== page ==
Parents were angered after Louis C.K. mocked victims of the Parkland, Florida, school shooting during a stand-up routine in December. “My daughter was killed in the Parkland shooting. My son ran from the bullets. . . . Why don’t you come to my house and try out your new pathetic jokes?” one father tweeted after audio of the set was leaked online.
But C.K., who is attempting a career comeback after admitting he masturbated in front of female colleagues, doubled down last month while onstage at a San Jose comedy club. In one joke, he confronted his indiscretions and addressed why he mocked the Parkland victims.
“If you ever need people to forget that you jerked off, what you do is you make a joke about kids that got shot,” C.K. said, according to Daily Beast writer Stacie Solie, who watched the comedian’s routine.
One father responded in an unconventional way. Instead of blasting C.K. on Twitter, Manuel Oliver rebuked the comedian by trying to outshine him in his own game: He recorded his own stand-up set.
— Change the Ref (@ChangeTheRef) January 29, 2019
“Recently, I heard this great line from a comedian,” Oliver begins, standing in front of a microphone on what appears to be a dark stage. A nearly empty bottle of water sat on a stool next to him. “He said, ‘If you want people to forget that you were jerking off, just make a joke about kids getting shot.'”
“And I thought, ‘Jokes about kids getting shot?’ I can do that.”
Oliver then tells the story of a student who went to school one Valentine’s Day. A skinny kid wearing headphones. His father dropped him off at school. “I love you,” he told his father before getting out of the car. He was shot to death a couple of hours later.
“You guys ever heard dead baby jokes? I got a dead baby. His name was Joaquin Oliver. He’s going to be 18, but now he’s dead,” Oliver says, pausing and looking straight at the camera. “And that’s not a joke.”
Oliver then quietly walks away.
It was not immediately clear if Oliver actually performed at a comedy club, or if the routine was filmed elsewhere. The video was published this week as part of a public service announcement by Change the Ref, a gun control organization that Oliver and his wife, Patricia, started. Oliver did not immediately return a call seeking comment Saturday.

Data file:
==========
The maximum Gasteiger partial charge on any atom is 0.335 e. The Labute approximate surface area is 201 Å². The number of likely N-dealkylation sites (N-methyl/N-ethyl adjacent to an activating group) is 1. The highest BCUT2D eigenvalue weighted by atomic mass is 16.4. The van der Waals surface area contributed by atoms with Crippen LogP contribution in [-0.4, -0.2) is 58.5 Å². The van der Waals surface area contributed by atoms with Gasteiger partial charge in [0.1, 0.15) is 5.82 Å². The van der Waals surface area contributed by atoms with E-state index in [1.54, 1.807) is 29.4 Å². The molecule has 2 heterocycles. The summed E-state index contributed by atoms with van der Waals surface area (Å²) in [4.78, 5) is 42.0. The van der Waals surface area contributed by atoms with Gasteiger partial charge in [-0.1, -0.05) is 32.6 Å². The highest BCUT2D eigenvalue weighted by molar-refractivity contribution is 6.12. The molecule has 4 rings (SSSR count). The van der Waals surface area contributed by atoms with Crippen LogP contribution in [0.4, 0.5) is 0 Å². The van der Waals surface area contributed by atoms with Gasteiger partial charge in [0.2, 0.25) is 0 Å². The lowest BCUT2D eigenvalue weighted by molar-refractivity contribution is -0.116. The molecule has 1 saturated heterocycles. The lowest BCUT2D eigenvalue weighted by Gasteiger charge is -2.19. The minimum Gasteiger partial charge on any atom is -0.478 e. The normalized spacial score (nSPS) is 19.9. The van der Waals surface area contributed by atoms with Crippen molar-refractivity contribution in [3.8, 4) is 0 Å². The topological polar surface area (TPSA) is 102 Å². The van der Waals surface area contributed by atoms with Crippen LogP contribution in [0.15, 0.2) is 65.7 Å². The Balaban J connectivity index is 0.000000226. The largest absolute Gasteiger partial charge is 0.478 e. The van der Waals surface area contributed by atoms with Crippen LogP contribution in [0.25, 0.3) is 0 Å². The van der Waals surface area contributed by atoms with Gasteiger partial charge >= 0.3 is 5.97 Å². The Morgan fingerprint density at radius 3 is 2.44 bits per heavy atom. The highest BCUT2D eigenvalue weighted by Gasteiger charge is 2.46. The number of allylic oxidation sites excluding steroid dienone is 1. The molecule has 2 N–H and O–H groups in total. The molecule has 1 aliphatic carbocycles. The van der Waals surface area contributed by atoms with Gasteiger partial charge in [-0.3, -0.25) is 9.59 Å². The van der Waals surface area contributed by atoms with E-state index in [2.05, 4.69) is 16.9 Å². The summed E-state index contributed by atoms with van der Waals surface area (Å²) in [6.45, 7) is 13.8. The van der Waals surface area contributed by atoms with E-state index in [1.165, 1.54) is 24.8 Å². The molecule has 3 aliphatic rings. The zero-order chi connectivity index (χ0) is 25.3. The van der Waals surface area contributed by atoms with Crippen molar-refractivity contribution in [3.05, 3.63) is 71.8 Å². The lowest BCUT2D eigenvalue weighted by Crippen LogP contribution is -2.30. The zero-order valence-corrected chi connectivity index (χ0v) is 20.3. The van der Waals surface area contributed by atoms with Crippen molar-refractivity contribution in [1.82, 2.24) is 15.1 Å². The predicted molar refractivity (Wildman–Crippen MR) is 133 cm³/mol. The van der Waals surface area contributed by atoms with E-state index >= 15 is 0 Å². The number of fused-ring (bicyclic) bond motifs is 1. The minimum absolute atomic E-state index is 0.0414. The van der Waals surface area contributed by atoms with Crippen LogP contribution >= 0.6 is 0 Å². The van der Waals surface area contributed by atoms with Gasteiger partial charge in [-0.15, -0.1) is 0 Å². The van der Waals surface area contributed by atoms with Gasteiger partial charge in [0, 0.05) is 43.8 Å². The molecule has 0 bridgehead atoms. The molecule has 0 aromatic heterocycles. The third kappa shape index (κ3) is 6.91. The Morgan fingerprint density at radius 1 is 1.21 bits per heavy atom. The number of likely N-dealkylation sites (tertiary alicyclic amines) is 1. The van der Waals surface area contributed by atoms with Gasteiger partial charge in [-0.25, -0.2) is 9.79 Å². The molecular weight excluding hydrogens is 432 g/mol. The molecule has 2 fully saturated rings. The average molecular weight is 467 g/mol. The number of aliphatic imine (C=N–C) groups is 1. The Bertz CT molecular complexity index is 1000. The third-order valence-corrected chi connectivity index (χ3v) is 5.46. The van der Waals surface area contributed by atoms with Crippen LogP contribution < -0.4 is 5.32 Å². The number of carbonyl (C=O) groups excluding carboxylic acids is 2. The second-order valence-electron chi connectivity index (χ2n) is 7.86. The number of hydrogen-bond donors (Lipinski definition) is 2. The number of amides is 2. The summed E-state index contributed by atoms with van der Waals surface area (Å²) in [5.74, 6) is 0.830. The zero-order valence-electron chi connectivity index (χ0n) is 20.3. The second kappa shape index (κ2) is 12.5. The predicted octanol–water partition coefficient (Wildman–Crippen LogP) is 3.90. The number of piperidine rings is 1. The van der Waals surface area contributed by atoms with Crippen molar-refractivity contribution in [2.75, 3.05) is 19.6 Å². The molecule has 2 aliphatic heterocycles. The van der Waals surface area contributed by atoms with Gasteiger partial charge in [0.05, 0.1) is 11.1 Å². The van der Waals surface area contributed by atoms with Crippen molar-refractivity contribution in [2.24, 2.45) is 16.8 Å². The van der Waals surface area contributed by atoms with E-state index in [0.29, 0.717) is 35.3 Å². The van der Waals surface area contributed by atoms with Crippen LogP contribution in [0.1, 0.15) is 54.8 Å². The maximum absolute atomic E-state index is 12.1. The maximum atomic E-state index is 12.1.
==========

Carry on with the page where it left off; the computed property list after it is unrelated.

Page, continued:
His son, Joaquin, or Guac, was one of the 17 students and staff who were killed on Feb. 14, 2018, when a gunman opened fire at Marjory Stoneman Douglas High School.
The Parkland survivors have since become activists. They spoke at rallies, testified in front of lawmakers and appeared on the cover of Time magazine. Their voices advocating for gun control have been among the loudest that they themselves have become targets of criticisms, ridicule and conspiracy theories.
David Hogg, for example, was accused of being a crisis actor. Fox News host Laura Ingraham ridiculed the Parkland survivor for being rejected by four California universities. Hogg later said he was accepted into Harvard University, where he’ll major in political science.
During C.K.’s comedy routine at a Long Island comedy club last December, he criticized the student survivors for testifying before Congress.
“What are you doing? You’re young. You should be crazy, unhinged. Not in a suit, saying ‘I’m here to tell. . .'” C.K. said in the audio clip. “You’re not interesting because you went to a high school where kids got shot. Why does that mean I have to listen to you? How does that make you interesting. You didn’t get shot. You pushed some fat kid in the way and then, now I gotta listen to you talking?”
He went on to question why people are distraught by school shootings.
“Everybody gets upset when there’s a shooting at a high school. I don’t really see why it’s any worse than anybody else dying. I don’t. Cuz a lot of people die, every day 7,500 people die in America, OK, so that day 17 kids got shot in a school. What about the other . . . 7,500 people. They didn’t die in their sleep. Some of them got electrocuted. By their parents. People get upset because they’re young. Because they died so young. That’s offensive to me.”
Controversy erupted on social media. Aalayah Eastmond, a Parkland survivor who testified before Congress that she hid beneath a dead classmate’s body during the shooting, urged C.K. talk to her directly instead of mocking her behind closed doors.
Back onstage at the San Jose comedy club in mid-January, C.K. explained the crudeness of his jokes. “The whole point of comedy is to say things that you shouldn’t say,” he said, according to Solie’s account.
Efforts to reach C.K. Saturday were unsuccessful.
C.K.’s career came to a screeching halt in November 2017, when The New York Times reported that the comedian, who often joked about masturbation, actually masturbated in front of female colleagues. Other popular and powerful man have since fallen from grace over sexual misconduct allegations amid the #MeToo movement.
C.K. disappeared from public view and came back in August, less than a year later. He showed up unannounced at New York’s Comedy Cellar and performed a brief set.
He has since been trying to make a comeback, appearing at comedy clubs where protesters have, at times, gathered.
Katie Mettler contributed to this article.